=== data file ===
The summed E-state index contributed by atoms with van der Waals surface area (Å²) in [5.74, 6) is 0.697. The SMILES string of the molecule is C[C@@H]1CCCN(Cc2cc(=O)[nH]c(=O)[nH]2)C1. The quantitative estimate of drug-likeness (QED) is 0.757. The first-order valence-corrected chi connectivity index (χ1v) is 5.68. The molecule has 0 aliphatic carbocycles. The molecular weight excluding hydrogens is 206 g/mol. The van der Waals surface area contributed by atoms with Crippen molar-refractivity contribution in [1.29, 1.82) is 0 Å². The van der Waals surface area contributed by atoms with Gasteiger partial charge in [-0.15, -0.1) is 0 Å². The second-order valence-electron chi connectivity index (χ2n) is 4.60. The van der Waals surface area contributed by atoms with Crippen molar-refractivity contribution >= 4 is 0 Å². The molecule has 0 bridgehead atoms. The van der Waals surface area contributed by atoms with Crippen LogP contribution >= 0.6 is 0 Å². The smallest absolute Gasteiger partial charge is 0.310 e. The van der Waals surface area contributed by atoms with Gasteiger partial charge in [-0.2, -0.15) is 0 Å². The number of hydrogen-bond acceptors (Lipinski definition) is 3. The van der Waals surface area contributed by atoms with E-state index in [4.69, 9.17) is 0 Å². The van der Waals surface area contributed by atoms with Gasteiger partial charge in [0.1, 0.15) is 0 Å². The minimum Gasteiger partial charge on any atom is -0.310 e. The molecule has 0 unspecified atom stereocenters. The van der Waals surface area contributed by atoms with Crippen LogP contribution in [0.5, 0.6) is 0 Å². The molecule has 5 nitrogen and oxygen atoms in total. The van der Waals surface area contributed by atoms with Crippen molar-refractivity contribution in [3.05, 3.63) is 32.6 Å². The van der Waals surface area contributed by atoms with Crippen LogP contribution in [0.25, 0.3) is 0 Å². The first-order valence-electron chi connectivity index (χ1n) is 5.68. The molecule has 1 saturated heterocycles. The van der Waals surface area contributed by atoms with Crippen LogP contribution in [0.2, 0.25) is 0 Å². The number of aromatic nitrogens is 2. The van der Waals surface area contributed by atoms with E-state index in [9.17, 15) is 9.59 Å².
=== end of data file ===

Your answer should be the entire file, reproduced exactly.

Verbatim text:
The summed E-state index contributed by atoms with van der Waals surface area (Å²) in [5.74, 6) is 0.697. The SMILES string of the molecule is C[C@@H]1CCCN(Cc2cc(=O)[nH]c(=O)[nH]2)C1. The quantitative estimate of drug-likeness (QED) is 0.757. The first-order valence-corrected chi connectivity index (χ1v) is 5.68. The molecule has 0 aliphatic carbocycles. The molecular weight excluding hydrogens is 206 g/mol. The van der Waals surface area contributed by atoms with Crippen molar-refractivity contribution in [1.29, 1.82) is 0 Å². The van der Waals surface area contributed by atoms with Gasteiger partial charge in [-0.15, -0.1) is 0 Å². The second-order valence-electron chi connectivity index (χ2n) is 4.60. The van der Waals surface area contributed by atoms with Crippen molar-refractivity contribution >= 4 is 0 Å². The molecule has 0 bridgehead atoms. The van der Waals surface area contributed by atoms with Crippen LogP contribution >= 0.6 is 0 Å². The smallest absolute Gasteiger partial charge is 0.310 e. The van der Waals surface area contributed by atoms with Gasteiger partial charge in [-0.2, -0.15) is 0 Å². The number of hydrogen-bond acceptors (Lipinski definition) is 3. The van der Waals surface area contributed by atoms with E-state index in [4.69, 9.17) is 0 Å². The van der Waals surface area contributed by atoms with Gasteiger partial charge in [0.1, 0.15) is 0 Å². The minimum Gasteiger partial charge on any atom is -0.310 e. The molecule has 0 unspecified atom stereocenters. The van der Waals surface area contributed by atoms with Crippen LogP contribution in [0.5, 0.6) is 0 Å². The molecule has 5 nitrogen and oxygen atoms in total. The van der Waals surface area contributed by atoms with Crippen molar-refractivity contribution in [3.05, 3.63) is 32.6 Å². The van der Waals surface area contributed by atoms with Crippen LogP contribution in [0.25, 0.3) is 0 Å². The first-order valence-electron chi connectivity index (χ1n) is 5.68. The molecule has 1 saturated heterocycles. The van der Waals surface area contributed by atoms with Crippen LogP contribution in [0.2, 0.25) is 0 Å². The number of aromatic nitrogens is 2. The van der Waals surface area contributed by atoms with E-state index in [9.17, 15) is 9.59 Å².